“The ageing process is of course a biological reality which has its own dynamic, largely beyond human control. However, it is also subject to the constructions by which each society makes sense of old age. In the developed world, chronological time plays a paramount role. The age of 60 or 65, roughly equivalent to retirement ages in most developed countries, is said to be the beginning of old age. In many parts of the developing world, chronological time has little or no importance in the meaning of old age. Other socially constructed meanings of age are more significant such as the roles assigned to older people; in some cases it is the loss of roles accompanying physical decline which is significant in defining old age. Thus, in contrast to the chronological milestones which mark life stages in the developed world, old age in many developing countries is seen to begin at the point when active contribution is no longer possible.” (Gorman, 2000).
Age classification varied between countries and over time, reflecting in many instances the social class differences or functional ability related to the workforce, but more often than not was a reflection of the current political and economic situation. Many times the definition is linked to the retirement age, which in some instances, was lower for women than men. This transition in livelihood became the basis for the definition of old age which occurred between the ages of 45 and 55 years for women and between the ages of 55 and 75 years for men. (Thane, 1978).
When elders are replaced with “the elderly” the world loses veneration. The word elders in Hebrew meant “beard”. In the Old Testament the elders were head of the households, prominent men of the tribes, and leaders or rulers in the community. The biblical requirements of an elder are described in these passages 1 Timothy 3:1-7 states “If someone aspires to be an elder, he desires an honorable position.” So an elder must be a man whose life is above reproach. He must be faithful to his wife. He must exercise self-control, live wisely, and have a good reputation. He must enjoy having guests in his home, and he must be able to teach. He must not be a heavy drinker or be violent. He must be gentle, not quarrelsome, and not love money. He must manage his own family well, having children who respect and obey him. For if a man cannot manage his own household, how can he take care of God’s church? An elder must not be a new believer, because he might become proud, and the devil would cause him to fall. Also, people outside the church must speak well of him so that he will not be disgraced and fall into the devil’s trap. Titus 1:6-9 states “An elder must live a blameless life. He must be faithful to his wife, and his children must be believers who don’t have a reputation for being wild or rebellious. An elder is a manager of God’s household, so he must live a blameless life. He must not be arrogant or quick-tempered; he must not be a heavy drinker, violent, or dishonest with money. Rather, he must enjoy having guests in his home, and he must love what is good. He must live wisely and be just. He must live a devout and disciplined life. He must have a strong belief in the trustworthy message he was taught; then he will be able to encourage others with wholesome teaching and show those who oppose it where they are wrong.”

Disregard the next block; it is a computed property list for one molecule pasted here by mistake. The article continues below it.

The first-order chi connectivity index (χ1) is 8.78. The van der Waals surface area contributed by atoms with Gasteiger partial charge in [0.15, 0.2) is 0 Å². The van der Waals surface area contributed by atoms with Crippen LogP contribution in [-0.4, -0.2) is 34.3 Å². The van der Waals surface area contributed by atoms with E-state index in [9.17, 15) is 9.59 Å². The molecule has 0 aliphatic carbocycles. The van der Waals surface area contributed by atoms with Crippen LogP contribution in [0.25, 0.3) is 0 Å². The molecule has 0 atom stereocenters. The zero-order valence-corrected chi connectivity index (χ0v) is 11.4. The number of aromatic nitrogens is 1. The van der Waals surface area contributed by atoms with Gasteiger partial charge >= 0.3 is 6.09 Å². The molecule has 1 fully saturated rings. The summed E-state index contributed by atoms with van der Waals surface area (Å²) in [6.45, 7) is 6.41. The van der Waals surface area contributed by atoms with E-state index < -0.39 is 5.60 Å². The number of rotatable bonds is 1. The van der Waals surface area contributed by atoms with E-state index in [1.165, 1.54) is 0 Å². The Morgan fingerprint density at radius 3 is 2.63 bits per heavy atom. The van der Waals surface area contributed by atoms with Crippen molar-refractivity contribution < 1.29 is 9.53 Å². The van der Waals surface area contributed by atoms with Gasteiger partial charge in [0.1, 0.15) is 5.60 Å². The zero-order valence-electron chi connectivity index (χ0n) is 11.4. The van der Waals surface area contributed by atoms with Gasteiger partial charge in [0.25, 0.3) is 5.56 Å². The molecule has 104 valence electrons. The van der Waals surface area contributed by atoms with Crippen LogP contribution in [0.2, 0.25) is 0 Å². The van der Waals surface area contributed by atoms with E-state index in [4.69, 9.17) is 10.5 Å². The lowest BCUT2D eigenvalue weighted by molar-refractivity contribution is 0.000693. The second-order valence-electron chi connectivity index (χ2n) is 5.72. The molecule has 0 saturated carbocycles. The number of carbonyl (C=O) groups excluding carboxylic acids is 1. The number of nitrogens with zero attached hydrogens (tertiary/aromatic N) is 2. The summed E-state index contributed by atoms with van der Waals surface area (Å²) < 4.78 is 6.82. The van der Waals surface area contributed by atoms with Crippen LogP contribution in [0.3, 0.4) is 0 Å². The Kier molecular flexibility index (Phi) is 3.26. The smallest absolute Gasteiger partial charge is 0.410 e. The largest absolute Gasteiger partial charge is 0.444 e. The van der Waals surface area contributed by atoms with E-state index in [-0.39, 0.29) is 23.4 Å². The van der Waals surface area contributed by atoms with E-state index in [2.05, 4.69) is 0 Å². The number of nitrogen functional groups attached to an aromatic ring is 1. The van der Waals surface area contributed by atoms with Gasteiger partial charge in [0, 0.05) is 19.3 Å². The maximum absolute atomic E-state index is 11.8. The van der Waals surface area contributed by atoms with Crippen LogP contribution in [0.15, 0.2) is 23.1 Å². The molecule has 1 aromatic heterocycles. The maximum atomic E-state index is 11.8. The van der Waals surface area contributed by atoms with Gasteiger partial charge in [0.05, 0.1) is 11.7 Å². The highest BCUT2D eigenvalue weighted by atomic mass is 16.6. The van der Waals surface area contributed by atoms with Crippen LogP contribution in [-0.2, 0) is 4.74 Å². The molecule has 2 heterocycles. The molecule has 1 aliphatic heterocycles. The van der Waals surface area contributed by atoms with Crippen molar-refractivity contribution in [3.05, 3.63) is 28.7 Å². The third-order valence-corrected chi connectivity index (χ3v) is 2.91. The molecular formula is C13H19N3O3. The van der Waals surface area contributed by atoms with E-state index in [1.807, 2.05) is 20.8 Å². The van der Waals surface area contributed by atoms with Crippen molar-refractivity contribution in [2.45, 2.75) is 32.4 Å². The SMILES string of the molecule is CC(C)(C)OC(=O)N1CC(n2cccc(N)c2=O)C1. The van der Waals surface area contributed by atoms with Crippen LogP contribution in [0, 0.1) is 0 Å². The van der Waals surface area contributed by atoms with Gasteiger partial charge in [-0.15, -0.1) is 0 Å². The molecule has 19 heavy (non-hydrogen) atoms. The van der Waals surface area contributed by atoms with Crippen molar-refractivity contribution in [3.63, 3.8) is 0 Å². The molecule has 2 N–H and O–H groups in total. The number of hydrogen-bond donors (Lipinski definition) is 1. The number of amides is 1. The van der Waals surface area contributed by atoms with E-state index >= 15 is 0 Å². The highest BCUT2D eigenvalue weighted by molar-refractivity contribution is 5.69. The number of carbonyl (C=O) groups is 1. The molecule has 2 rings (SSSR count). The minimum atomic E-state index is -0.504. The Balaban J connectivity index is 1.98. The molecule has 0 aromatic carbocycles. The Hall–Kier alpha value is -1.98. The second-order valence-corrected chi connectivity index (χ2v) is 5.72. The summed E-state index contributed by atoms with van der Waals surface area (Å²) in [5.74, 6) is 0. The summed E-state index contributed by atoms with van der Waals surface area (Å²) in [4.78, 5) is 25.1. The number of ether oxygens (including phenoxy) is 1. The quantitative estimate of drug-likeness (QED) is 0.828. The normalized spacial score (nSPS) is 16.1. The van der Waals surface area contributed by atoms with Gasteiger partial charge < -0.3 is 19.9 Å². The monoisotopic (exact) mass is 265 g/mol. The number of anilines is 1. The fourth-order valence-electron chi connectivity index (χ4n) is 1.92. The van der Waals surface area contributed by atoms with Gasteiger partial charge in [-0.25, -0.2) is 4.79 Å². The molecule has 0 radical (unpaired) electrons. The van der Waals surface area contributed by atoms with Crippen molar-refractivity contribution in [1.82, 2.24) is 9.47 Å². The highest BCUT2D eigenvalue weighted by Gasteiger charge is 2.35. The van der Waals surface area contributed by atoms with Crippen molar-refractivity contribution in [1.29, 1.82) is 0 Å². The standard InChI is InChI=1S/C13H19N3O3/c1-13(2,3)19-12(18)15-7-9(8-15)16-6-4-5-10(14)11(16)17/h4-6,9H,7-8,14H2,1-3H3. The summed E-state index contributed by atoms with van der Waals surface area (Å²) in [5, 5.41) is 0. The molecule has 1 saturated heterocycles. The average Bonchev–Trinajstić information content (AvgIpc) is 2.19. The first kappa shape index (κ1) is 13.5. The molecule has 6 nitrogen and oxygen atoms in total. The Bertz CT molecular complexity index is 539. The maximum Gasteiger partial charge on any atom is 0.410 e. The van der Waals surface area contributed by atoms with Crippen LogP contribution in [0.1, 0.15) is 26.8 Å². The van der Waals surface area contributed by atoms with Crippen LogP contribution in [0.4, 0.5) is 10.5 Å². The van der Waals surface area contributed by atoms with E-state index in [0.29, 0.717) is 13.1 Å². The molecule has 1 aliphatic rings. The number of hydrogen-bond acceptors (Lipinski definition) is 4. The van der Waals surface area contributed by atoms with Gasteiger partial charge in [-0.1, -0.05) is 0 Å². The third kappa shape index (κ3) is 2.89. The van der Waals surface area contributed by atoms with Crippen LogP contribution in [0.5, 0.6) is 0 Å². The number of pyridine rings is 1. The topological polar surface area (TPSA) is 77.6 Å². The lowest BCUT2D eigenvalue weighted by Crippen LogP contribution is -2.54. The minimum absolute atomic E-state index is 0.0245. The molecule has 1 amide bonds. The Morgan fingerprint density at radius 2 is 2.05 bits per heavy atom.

Long ago older people meant something, they were cherished and loved and respected. Since they were older they to the people around them were seen to be wiser. Now elders are no longer they are now referred to as the elderly, individuals who are no longer valuable to society, individuals who have become a burden to people, who no longer contributed to society.
In Erickson (1982) theory Integrity versus Despair, which occurs in the later adulthood in ages 60 years and older, he stated aging as being a state of an individual’s development. In this stage the crisis, integrity versus despair, Erikson (1982) suggest that during the beginning of the stage the individual will experience a sense of mortality. This emotion maybe a reaction towards the individual who is going through retirement, the death of a spouse or close friend, or it may be simply a consequence from the constant changing of social roles. Erickson (1982) states this sense of mortality precipitates the final life crisis. In this final life crisis it manifest itself as a review of the individual’s life career. This is similar to Butler’s (1963) life review, individuals review their life career to determine if it was a success or if it was a failure. During the integrity phase the individual value their whole life as satisfactory and gratification. On the contrary, with despair the result is negative. This negative resolution marked itself as a fear of death a sense that life is too short and depressing.